This paper presents a method of scheduling highway network construction which can maximize the long-term advantages of such an undertaking. The approach taken is spatial-analytic, and thus somewhat unrealistic from economic or planning points of view. Rather, a simple accessibility function is used to explore the implications of alternate staging policies. The model could easily be adapted to more realistic or satisfying goals, however. The model presented does not require a typical dynamic programming tableau of the benefits of advancing from one network state to each other, but calculates these values only as they are required. An heuristic modification of the struct dynamic model allows the treatment of problems of realistic size. The model is applied to scheduling a highway network for a set of Ontario and Quebec cities. The dynamic strategy appears to be only marginally more beneficial than a myopic one, suggesting that it might be better to persure a policy of building highway networks to meet present meeds.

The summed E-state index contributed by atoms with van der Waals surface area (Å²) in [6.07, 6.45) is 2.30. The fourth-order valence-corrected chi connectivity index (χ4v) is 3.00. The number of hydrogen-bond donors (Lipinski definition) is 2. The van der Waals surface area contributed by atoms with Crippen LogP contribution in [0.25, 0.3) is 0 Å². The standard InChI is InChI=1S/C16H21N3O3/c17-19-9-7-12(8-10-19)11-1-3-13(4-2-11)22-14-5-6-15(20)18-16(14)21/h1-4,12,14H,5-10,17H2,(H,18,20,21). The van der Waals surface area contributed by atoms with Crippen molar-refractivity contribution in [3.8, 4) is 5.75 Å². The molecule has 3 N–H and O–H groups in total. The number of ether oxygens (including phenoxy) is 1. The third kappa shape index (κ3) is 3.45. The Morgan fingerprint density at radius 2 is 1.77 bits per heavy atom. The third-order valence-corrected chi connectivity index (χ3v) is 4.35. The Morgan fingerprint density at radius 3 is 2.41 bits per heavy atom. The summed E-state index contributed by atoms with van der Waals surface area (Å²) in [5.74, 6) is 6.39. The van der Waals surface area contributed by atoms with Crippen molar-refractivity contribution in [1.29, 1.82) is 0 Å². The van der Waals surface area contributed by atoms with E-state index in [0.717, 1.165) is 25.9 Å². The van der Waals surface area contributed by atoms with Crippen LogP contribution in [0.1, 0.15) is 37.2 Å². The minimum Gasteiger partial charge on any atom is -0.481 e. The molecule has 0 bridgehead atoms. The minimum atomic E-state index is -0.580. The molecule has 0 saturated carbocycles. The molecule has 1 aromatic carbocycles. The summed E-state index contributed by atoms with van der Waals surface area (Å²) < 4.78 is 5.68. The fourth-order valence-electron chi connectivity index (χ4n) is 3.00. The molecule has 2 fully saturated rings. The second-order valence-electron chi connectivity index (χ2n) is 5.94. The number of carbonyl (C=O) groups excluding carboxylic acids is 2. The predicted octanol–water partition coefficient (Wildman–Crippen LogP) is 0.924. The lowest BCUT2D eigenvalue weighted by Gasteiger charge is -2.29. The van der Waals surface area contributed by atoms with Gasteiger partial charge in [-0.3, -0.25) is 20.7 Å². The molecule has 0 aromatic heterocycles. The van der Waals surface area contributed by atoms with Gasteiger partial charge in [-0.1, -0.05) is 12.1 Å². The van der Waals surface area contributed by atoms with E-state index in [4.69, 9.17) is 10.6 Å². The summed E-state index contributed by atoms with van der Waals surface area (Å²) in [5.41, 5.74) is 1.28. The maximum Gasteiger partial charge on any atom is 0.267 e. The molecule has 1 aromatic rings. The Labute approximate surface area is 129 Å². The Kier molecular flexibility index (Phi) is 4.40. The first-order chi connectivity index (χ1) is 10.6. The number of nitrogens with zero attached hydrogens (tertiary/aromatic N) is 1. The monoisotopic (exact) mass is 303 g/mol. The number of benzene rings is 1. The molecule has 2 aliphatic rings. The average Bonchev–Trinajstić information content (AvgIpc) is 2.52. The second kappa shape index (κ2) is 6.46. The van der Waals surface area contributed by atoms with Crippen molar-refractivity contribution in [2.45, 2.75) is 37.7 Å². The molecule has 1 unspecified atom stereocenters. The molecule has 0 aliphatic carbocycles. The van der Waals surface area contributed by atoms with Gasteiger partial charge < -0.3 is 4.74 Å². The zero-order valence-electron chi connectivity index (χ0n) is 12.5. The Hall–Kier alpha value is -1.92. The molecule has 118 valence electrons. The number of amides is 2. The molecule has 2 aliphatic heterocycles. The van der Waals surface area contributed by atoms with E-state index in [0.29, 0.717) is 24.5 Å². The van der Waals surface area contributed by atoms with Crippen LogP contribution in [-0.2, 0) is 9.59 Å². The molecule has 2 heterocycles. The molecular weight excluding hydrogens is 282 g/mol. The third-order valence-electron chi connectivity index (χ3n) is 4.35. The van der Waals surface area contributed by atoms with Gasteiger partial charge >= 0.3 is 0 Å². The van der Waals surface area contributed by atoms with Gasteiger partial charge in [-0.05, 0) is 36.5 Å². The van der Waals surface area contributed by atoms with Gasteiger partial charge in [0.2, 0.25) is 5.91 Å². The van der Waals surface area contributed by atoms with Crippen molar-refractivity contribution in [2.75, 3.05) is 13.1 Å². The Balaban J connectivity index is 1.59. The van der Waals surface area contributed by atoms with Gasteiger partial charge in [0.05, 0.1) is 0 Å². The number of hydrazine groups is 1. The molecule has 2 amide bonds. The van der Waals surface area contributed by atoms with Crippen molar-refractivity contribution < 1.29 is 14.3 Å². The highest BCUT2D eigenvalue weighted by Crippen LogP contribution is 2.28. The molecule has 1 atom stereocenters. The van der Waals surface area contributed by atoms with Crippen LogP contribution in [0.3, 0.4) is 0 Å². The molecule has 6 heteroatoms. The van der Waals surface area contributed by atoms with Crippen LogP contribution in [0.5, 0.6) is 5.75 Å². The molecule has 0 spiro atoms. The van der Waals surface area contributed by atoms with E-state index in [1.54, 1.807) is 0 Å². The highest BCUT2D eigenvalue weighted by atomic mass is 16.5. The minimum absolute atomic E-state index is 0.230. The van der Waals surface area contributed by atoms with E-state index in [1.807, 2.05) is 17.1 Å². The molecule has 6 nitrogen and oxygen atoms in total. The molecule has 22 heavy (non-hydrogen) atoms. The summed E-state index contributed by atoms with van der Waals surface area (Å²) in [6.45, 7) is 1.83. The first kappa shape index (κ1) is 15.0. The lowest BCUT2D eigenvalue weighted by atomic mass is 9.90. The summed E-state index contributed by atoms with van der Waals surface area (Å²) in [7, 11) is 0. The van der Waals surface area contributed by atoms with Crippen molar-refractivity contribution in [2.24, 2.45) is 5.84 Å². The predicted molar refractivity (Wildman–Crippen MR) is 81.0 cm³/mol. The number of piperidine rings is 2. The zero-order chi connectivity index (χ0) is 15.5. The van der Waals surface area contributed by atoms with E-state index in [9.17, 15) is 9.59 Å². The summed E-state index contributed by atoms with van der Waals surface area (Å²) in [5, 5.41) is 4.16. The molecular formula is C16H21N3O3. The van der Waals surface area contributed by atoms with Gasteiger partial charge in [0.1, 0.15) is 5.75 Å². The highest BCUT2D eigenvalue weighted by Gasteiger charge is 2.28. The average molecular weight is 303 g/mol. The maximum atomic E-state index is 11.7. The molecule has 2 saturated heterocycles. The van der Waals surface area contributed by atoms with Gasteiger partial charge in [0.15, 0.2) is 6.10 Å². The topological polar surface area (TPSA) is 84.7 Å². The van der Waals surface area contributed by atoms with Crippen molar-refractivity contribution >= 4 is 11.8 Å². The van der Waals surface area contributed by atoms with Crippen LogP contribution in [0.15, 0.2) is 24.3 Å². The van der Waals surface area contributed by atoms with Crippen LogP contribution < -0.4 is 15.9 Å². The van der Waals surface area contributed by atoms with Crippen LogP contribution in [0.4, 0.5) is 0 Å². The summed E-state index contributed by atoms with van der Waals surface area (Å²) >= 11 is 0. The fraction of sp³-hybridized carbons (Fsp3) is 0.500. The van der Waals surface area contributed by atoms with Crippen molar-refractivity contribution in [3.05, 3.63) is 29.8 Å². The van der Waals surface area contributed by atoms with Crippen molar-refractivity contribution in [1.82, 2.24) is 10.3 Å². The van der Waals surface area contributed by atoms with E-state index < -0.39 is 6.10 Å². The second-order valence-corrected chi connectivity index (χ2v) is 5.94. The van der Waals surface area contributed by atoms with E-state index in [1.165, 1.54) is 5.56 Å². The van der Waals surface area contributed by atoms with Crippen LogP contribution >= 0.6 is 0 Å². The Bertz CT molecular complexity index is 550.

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  • Corporate Authors:

    Western Washington University, Bellingham

    516 High Street
    Bellingham, WA  United States  98225
  • Authors:
    • Hodgson, M J
  • Publication Date: 1974-10

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  • Accession Number: 00080799
  • Record Type: Publication
  • Files: TRIS
  • Created Date: Mar 26 1975 12:00AM